|Back to Back Issues Page|
Michigan TIPS, Issue #003 Effective Listening Skills
February 21, 2007
As mentioned in the last Michigan TIPS, itís time to take a look at the third section of the listening exam which involves an expert speaking about a subject of general interest, at quite some length.
Before we actually begin, Iíd like to just say that in this section of the test, you are expected to take some notes so as to remember the information for the questions later on.
Remember, that in this section of the test the speaker usually speaks
for about 5-7 minutes total and the questions that follow are usually
five in number.
One of the first things you should remember when it comes to note taking is that you should make your notes as short as possible but still long enough to cause you to remember what was said.
Often times, when taking notes, some students concentrate so hard on the writing of the notes that they actually miss important information form the listening exercise.
To avoid this problem I recommend my students develop the following note taking method.
First, as a general rule, when a phone number or web address or something involving numbers is mentioned in the tape, DONíT write it down immediately.
This information is generally checked by the listener and, as is often the case, there may be a mistake in understanding and a correction made by the speaker.
Speaker: Listeners can contact me by phone at 913 455 627.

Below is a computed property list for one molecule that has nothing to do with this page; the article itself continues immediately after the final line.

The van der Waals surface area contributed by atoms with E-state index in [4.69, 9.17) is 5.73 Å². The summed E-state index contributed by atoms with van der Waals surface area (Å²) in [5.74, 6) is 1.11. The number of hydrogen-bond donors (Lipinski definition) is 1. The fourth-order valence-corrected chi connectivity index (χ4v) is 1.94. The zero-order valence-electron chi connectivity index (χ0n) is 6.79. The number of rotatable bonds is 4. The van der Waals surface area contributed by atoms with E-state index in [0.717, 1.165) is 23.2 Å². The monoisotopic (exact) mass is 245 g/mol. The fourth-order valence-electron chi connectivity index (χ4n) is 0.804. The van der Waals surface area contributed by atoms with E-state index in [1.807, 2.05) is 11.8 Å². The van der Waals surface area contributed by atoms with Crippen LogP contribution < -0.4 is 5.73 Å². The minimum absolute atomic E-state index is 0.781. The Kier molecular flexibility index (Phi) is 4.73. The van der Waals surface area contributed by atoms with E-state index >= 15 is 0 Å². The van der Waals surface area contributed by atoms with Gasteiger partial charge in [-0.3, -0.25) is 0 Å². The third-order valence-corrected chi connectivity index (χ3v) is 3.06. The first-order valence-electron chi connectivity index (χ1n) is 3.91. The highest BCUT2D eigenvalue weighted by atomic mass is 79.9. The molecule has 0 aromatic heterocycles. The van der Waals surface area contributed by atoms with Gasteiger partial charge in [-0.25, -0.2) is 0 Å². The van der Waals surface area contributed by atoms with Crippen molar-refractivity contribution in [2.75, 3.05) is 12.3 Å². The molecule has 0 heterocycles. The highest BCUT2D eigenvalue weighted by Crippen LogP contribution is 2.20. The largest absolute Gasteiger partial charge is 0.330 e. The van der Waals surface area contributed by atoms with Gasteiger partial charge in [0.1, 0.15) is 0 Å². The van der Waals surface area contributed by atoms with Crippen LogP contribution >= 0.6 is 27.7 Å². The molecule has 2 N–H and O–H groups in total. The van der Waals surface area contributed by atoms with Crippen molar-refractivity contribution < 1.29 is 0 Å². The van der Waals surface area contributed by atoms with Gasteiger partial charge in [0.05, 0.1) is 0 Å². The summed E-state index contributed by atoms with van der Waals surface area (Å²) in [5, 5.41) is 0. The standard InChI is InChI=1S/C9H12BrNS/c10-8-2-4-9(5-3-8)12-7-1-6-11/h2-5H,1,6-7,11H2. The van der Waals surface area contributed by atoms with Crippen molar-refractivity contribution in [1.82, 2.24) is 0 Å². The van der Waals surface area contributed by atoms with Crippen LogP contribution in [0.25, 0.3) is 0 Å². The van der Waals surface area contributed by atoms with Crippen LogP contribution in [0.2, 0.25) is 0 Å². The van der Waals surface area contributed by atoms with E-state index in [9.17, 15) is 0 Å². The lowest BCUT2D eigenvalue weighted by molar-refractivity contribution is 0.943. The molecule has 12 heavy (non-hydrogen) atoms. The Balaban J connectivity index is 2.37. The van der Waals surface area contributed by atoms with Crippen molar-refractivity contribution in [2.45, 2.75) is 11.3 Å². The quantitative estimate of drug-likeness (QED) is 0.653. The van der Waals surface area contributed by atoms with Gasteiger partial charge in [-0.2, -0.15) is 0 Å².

Listener or interviewer: thatís 913 455 637
Speaker: No thatís 27,Ö 913 455 627 Listener: Oh, I see, thatís 27 not 37. Now, as you were sayingÖ
This checking of information is important because this is where youíll see a question later about what was said by the speaker.
Donít get fooled into writing down the wrong information. Of course, practice will help you overcome these little listening difficulties that can rob you of valuable points.
Often times, I also advise my students to write acronyms for their notes.
To help remember something the speaker said try the followingÖ
Speaker: After receiving my degree in engineering I spent a year in the Peace Corps working on a damn project in Africa designed to bring water to thirsty villagers.
If I were taking the test, I would write the followingÖ
dpc1d africa thirsty villagers.
Which of course would represent Degree, Peace Corps, 1 year and damn. So instead of writing all the words, write only the first letter of the words and enough other words to help you remember the context.
One final thought, which is VERY IMPORTANT!
Read ahead in the listening! Make sure you read ahead and are prepared to answer the next question. Itís much better to miss one answer (if you get stuck) and to forget it and move on to the next and be prepared to answer it than to miss one answer and still try to answer it while the test has moved on to the next question.
Do not compound errors because one mistake can easily turn into two or three errors if you donít forget it and move on.
READ AHEAD... if you can't answer the question, forget it and move on to prepare for the next question.
For listening practice for this section of the test use the following links. There are many good listening exercises that are sure to help you on the listening exam.
For those tests below that donít have questions, try listening to the exercise and then writing your own questions.
In other words, you should learn to anticipate what types of questions youíll be asked based on the information you hear.
http://www.huggieshappybaby.com/info/interview/ index.aspx?d=1&_nc=633076202337044666&_nockcheck= true&_nc=633076406773079572&_nockcheck=true
I hope this has been useful and that you put my advice to good use.
Good luck on your exams!
ps. For those who need help with their essay writing, check out the following page from my site.
Just click on the book cover on the above page to learn more...
|Back to Back Issues Page|